Wednesday, February 1, 2017

Migration – For a “Better Life”



People migrate for multifarious reasons. 

In a nutshell – the various reasons for migration can be categorized into “Push Factors” and “Pull Factors”.

Push Factors = Survival Migration

“Push Factor Migration” is “Survival Migration” – where people are “forced” to migrate – due to danger to life/limb because of war/conflict – or – inability to survive due to lack of food and bare necessities of life.

Such migrants who seek asylum in other countries when their life is endangered – or persons who migrate to escape from extreme poverty and deprivation – are called “Refugees”.

The present European Migrant Crisis is an example of “Push Factor” migration where refugees are fleeing from war-torn countries and seeking asylum in peaceful countries.

History is replete with examples of such “push factor survival migration” due to war, religious/political persecution, genocide, ethnic cleansing, safety/security issues, natural disasters/calamities, famines, droughts, floods etc.

Pull Factors = “Better Life” Migration

“Pull Factor Migration” is “Choice Migration” – where people “choose” to migrate for a “better life”.  

These people migrate to more developed countries because they want to enjoy a Higher “Standard of Living” and live a Better “Quality of Life” –  to put it “metaphorically” – they migrate to realize their “American Dream”.

In this blog post (and a few more) – I will explore this type of “pull factor migration” from India – where people migrated abroad for a “Better Life”.


In the 1970’s – many of my classmates migrated abroad (mainly to the USA) for a “better life”.

They first migrated for “higher studies” – then – they took up jobs – and – they permanently settled down in the US – and later – in due course – they acquired American Citizenship.

A few settled down in England, Europe and other prosperous nations like Australia.

By migrating abroad – they certainly achieved their aim of a “Better Life”.

If not – they would have returned back to India.

But – no one returned – all of them became citizens of their “host” countries and have happily settled down there. 

(One classmate did come back to India after a few years to take up a research job – but – he got frustrated by the working culture here and returned back to America. Another came back for the “sake of his children” – but – his children could not adjust in Indian schools – so even he went back to the US after 2 years of “experimenting”…)

Now – all of them are Foreign Citizens –and – of course – since our government is magnanimous to NRIs (Non Resident Indians) and PIO (Persons of Indian Origin) settled abroad – they have all acquired PIO cards – and – they taunt me that – even in India – a PIO with a Foreign Passport is treated better than an Indian Citizen.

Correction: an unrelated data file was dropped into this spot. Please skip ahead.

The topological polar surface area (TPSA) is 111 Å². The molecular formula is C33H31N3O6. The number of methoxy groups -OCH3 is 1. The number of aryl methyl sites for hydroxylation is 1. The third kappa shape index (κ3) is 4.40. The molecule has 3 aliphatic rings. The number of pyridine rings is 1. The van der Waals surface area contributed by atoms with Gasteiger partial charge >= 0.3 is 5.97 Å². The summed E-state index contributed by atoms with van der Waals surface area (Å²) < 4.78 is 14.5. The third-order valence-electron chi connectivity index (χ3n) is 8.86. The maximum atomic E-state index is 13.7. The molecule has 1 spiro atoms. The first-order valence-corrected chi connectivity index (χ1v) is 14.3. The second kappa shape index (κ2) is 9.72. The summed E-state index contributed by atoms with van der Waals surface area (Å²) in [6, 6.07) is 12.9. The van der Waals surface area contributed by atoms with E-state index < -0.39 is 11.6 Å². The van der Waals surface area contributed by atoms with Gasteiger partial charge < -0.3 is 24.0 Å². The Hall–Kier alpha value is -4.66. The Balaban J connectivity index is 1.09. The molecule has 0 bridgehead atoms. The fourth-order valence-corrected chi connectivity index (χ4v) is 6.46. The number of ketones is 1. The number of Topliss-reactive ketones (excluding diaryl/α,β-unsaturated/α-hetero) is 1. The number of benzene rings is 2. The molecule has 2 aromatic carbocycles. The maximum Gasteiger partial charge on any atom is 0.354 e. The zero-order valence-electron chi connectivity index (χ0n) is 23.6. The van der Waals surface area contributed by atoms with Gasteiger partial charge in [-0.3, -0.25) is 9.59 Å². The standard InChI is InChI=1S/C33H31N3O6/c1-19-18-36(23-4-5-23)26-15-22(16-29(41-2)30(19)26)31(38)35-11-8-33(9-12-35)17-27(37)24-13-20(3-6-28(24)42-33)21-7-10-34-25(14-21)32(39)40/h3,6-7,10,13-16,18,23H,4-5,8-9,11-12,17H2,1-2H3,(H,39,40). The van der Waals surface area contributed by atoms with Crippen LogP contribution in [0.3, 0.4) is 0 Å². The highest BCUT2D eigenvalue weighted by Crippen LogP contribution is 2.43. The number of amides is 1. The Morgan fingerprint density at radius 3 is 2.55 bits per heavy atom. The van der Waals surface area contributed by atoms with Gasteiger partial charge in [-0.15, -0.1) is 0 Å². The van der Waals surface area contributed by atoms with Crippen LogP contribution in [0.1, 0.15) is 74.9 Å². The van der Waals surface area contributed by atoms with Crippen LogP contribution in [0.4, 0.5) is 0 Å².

When I observe their prosperity – and I hear about their fabulous lifestyle abroad – I too wish I had migrated abroad for a “better life” rather than spending my life “serving the nation” in uniform.

But – that is all in the distant past.

Recently – I visited New Zealand – and – I had the opportunity to interact with many Indian youngsters studying/working in New Zealand.

And yes – just like my “migrant” classmates in the 1970’s – even today – not even a single youngster wanted to return back to India – all of them wanted to settle down in New Zealand for a “Better Life” – or – use New Zealand as a stepping stone to migrate to Australia, America, Europe or other modern developed nations.  

This phenomenon seems quite common – once they have got used to the “Better Life” abroad – no one wants to come back to India.

(Only two types of youngsters who go abroad for higher studies want to come back to India – children of politicians – and – children of businessmen – since – they can aspire for a much “Better Life” back home. Of course – there may be an odd “academician” who comes back to teach – but – these are exceptions to the rule)

Today – after “liberalization”, “globalization” and the “IT Boom” – it is even easier to migrate abroad – and – a large number of youngsters are desperate to migrate abroad for a “better life”.

Many developed countries encourage immigration because it helps them both economically and intellectually – economically – due to the huge fees paid by migrant students – and – intellectually – since they get skilled migrants to fill up their own skill shortages and augment high-tech domains with highly qualified/motivated migrants.

So – on the surface – it seems to be a “win-win” situation – especially for youngsters who want to migrate abroad for a “better life”.  


Is life really “better” abroad  in the place where you are thinking of migrating…?

Are these young migrants really enjoying a “better life” as compared to the life they were living in India…?

Of course – they think so – otherwise – wouldn’t they return home…?

What do I think…?

Well – Dear Reader – in the next few posts I will tell you about my recent interactions with “migrant” youngsters – and – I will leave it for you to decide whether the “grass” is really “greener” on the other side… 

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Repost of my post DO YOU WANT TO MIGRATE TO A FOREIGN COUNTRY FOR A “BETTER LIFE” posted online earlier at url:

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